This isn't really surprising when you think of what an amazingly forgiving system videotape is compared to computers.  Heck they used to "protect" it using macrovision which really just meant recording so weakly on the tape that it would just barely play back.  It was too weak to push through another deck to copy it.

     

    Since the Elegato is grabbing and compressing on the fly in real time it wouldn't surprise me at all if it glitched somehow if there was a hiccup in the data stream.  What is really interesting (if this is the case) is how iMovie and QuickTime could read it but Premiere and AfterEffects couldn't.  VLC is awesome in that it can successfully read some majorly damanged files.  I'm wondering if Premiere 5 or 5.5 could read the file. 

     

    I doubt re-capturing on the Mac would solve the problem.  Re-captureing might "fix" the clip.  This is especially true if the problem was a dropped frame.  "Exercising" a video tape by running it through a couple of times can sometimes really help it and if it didn't drop a frame it would capture perfectly (just like the ones that work in Premiere)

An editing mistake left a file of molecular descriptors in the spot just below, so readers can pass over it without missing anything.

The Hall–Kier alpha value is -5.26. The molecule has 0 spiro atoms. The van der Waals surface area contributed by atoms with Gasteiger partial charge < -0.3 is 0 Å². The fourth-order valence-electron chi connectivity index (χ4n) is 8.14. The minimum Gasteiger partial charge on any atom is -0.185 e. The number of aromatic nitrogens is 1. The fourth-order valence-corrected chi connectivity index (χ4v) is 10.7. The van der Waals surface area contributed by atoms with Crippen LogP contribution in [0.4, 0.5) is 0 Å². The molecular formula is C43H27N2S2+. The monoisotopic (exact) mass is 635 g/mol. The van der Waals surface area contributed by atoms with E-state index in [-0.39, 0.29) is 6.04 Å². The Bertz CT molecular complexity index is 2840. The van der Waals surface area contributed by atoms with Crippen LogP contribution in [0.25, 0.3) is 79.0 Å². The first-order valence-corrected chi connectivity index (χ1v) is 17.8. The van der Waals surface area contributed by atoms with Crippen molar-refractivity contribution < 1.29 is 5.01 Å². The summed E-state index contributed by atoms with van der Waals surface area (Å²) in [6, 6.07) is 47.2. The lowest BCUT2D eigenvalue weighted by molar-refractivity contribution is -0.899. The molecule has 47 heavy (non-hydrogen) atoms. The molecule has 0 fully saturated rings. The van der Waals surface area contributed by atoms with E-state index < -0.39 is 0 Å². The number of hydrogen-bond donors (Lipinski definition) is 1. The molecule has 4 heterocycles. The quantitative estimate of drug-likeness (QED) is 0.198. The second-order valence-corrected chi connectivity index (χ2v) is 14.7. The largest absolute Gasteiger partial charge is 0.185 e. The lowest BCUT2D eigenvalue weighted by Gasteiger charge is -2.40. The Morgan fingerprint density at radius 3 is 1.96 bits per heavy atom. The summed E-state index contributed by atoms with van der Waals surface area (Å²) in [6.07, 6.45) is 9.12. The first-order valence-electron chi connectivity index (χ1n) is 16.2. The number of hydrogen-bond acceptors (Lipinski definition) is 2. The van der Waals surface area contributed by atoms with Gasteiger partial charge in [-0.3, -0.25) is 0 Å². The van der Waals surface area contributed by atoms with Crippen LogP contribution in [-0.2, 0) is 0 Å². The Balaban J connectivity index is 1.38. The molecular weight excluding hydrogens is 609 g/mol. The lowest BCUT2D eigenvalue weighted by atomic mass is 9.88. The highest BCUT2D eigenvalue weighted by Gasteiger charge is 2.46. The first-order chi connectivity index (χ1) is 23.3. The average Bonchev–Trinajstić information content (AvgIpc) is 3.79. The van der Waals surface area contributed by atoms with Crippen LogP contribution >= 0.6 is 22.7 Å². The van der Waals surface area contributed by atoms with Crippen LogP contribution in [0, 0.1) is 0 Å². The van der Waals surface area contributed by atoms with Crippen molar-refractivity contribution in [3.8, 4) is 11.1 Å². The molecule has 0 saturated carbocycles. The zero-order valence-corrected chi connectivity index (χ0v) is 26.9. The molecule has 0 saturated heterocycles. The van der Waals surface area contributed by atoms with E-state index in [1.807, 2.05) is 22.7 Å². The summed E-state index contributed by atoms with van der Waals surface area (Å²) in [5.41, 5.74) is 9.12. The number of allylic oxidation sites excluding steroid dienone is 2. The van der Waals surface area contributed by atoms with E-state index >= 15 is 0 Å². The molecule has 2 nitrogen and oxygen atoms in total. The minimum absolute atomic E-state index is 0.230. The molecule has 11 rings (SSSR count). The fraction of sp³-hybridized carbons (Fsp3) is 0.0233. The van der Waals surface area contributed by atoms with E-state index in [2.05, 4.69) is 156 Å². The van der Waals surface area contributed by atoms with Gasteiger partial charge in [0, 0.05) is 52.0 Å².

Love the error "overflow converting ratio denominators"!  Especially since I first read that as Dementors (it *was* 5:30 in the morning ;-)

     

    Anyway... that was more thoughts than you probably want to give to it.

     
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  • Currently Being Moderated
    Sep 18, 2012 7:10 AM   in reply to Tarjep